MBS prices are driven by investors and can change continually throughout the day. Pricing is a function of the security itself, such as, the type of mortgage backing the security and the coupon rate (the rate at which interest is paid to the investor); and market factors, such as interest rate fluctuations and overall MBS demand.
MBS may be bought or sold at par, at a premium, or at a discount, that is, a price equal to, greater than, or less than 100% of their face value.
The lender determines the amount of the total servicing compensation it wants to receive when it establishes the interest rate for the mortgage, but Fannie Mae requires that it provide for at least a minimum servicing fee. Generally, the total servicing fee for a regularly amortizing mortgage is the difference between the interest rate of a loan and the sum of (a) the pass-through rate on the loan (or, for ARMs, the loan’s contributions to the pool accrual rate) and (b) the guaranty fee.
The total servicing fee that is established when the MBS pool is formed generally will remain in effect for the life of the pool (without regard to whether the pool contains fixed-rate loans or ARMs).
For all fixed-rate loans, the minimum servicing fee is 25 basis points (.25%) and the maximum servicing fee is limited to 50 basis points (.50%).
For ARM loans, the minimum servicing fee is 25 basis points (.25%) except for uniform hybrid ARM loans (5/1 Hybrid ARM Plan 3252, which is 12.5 basis points (.0125%)).
For additional information regarding minimum and maximum servicing fees, refer to Servicing Guide F-2-09, Servicing Fees for MBS Mortgage Loans.
The scheduled principal and interest due on mortgages pooled into MBS must be remitted to Fannie Mae, whether or not it is collected from the borrowers (that is, accounted for using the scheduled/scheduled remittance type).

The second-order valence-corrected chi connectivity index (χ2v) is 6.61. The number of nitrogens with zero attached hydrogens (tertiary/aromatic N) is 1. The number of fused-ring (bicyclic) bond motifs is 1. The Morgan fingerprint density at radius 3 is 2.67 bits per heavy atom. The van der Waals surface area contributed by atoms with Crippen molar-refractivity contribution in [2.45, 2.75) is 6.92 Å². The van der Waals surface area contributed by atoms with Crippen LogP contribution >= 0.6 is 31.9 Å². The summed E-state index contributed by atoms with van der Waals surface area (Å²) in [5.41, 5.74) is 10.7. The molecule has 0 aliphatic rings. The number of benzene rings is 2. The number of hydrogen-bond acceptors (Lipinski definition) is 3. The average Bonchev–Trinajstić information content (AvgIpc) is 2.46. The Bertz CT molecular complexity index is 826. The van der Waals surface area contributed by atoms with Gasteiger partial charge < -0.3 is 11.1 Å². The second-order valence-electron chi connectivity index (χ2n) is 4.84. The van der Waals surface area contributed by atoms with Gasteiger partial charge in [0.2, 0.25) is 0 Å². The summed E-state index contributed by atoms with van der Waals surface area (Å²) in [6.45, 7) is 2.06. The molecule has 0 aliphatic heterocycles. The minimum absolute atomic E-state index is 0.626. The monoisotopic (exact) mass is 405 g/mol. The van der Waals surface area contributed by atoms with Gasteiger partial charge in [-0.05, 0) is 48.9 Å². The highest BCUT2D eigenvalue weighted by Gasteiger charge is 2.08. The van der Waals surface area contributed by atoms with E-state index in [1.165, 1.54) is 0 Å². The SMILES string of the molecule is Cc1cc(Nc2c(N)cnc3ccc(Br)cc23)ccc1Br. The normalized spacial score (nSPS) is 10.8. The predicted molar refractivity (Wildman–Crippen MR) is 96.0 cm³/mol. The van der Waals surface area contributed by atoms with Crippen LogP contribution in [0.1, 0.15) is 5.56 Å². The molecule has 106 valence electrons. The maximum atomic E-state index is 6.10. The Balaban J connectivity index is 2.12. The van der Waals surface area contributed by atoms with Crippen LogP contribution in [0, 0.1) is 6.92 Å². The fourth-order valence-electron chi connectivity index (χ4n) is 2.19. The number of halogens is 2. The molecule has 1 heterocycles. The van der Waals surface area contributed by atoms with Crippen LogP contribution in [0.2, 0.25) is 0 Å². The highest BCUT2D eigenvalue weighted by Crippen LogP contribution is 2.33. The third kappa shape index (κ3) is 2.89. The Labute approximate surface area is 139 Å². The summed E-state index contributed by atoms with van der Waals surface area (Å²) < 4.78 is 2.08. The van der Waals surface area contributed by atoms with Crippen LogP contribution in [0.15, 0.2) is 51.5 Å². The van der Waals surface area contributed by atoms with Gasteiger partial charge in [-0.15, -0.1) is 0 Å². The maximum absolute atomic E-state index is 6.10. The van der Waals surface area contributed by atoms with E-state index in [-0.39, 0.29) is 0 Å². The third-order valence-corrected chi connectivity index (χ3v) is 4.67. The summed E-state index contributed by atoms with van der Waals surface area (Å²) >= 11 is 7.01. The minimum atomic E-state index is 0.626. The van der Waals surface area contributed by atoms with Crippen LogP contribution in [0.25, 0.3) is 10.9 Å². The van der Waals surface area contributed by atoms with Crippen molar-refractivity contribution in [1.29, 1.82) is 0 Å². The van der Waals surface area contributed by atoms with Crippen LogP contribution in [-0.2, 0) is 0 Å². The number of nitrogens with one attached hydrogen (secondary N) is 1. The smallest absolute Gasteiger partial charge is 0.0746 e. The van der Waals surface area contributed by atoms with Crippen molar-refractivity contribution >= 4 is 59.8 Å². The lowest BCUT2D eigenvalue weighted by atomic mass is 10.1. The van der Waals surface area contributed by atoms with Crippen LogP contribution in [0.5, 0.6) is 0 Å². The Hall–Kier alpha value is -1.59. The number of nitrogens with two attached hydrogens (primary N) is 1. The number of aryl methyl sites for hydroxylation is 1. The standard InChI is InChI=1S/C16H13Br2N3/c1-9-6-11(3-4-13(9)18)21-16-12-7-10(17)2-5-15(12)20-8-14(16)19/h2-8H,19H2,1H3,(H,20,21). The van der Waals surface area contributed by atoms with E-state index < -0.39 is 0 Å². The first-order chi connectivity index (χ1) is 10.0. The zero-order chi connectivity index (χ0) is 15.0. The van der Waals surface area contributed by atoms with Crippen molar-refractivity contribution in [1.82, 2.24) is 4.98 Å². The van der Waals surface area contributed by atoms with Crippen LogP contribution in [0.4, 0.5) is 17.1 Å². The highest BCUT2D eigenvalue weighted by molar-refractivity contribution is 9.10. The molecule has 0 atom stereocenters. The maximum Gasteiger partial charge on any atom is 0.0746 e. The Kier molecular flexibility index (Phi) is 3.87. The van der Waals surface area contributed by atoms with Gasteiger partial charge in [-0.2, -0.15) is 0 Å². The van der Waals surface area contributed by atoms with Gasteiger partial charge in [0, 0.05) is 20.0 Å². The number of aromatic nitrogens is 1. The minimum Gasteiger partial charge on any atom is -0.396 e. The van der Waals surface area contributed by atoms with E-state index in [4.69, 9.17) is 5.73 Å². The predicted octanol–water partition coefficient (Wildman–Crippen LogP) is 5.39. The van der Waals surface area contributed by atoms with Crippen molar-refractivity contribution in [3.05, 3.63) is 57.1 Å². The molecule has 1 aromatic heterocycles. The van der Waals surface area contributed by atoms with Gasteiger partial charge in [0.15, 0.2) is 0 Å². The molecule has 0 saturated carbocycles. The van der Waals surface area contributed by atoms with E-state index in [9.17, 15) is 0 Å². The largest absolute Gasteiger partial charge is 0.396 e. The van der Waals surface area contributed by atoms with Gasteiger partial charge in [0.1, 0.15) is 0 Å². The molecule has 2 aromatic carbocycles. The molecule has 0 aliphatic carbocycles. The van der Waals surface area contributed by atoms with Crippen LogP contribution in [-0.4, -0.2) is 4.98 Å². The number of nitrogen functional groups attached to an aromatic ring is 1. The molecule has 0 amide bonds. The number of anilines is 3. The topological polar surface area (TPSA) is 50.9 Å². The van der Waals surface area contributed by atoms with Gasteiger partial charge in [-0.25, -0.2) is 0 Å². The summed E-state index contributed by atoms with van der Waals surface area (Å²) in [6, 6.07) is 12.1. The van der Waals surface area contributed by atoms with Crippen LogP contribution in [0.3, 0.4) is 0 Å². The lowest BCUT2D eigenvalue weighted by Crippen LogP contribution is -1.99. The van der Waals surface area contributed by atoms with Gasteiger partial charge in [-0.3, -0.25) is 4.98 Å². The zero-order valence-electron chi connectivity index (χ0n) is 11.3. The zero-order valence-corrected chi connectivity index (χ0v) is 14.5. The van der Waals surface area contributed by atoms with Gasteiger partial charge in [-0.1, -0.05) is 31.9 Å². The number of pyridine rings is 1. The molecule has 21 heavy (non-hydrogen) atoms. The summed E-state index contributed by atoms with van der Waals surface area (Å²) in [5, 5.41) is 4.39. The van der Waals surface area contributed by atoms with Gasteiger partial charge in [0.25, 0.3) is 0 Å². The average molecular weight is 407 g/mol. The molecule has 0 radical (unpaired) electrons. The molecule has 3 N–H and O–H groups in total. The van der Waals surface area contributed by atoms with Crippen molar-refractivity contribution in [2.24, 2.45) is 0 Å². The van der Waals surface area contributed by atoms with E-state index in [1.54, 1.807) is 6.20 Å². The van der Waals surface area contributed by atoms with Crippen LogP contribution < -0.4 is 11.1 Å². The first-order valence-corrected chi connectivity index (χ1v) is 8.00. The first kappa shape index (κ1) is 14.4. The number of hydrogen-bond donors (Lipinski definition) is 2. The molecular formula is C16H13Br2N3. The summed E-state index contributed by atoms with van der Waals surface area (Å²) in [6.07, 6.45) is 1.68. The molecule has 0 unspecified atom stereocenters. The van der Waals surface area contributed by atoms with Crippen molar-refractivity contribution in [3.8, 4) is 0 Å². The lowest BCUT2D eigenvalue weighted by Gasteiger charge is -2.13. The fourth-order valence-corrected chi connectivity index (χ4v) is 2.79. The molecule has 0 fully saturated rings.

Lenders can opt to either hold the MBS in their investment portfolio (often referred to as a “swap-and-hold” transaction) or sell the MBS to another investor as part of the same transaction (“swap-and-sell”). Lenders can choose to service the mortgages underlying the MBS or sell the servicing associated with these loans to another financial institution.
MBS may be combined with other Fannie Mae mortgage-related securities to create a single structured transaction security, such as:
Supers - Pass-through securities backed by groups of existing UMBS or other existing Supers;
Megas — Pass-through securities backed by groups of existing MBS or other existing Megas;
SMBS — Pass-through securities created by either (1) restructuring the interest and principal payments into separately tradable securities (standard SMBS) or (2) with Fannie Mae’s approval, depositing into an SMBS trust a portion of the interest payable on mortgage loans backing certain MBS—the “excess yield” (excess servicing SMBS); and
REMICs — Multiclass mortgage-related securities backed by UMBS, MBS, Supers, Megas or whole loans.
Lenders that wish to deliver mortgage-related securities to Fannie Mae in exchange for a structured transaction security should contact the Capital Markets Structured Transactions group, to seek approval to do so.
Lenders in good standing may be eligible to use the services of Fannie Mae’s Capital Markets Pricing and Sales Desk (“the Desk”) to either buy or sell MBS (and whole loans as well). The Desk also assists lenders in obtaining current market quotes and in finding markets for nonstandard MBS products. However, the Desk will not make individualized trade recommendations or determine the appropriateness or benefit of any particular transaction or strategy for a lender.
Lenders should note that they must consent to the recordation of all telephone conversations with the Desk. In the event of a conflict between a recorded telephone conversation and a confirmation or settlement notice sent by Fannie Mae to the lender, the recorded conversation represents the official terms of the transaction.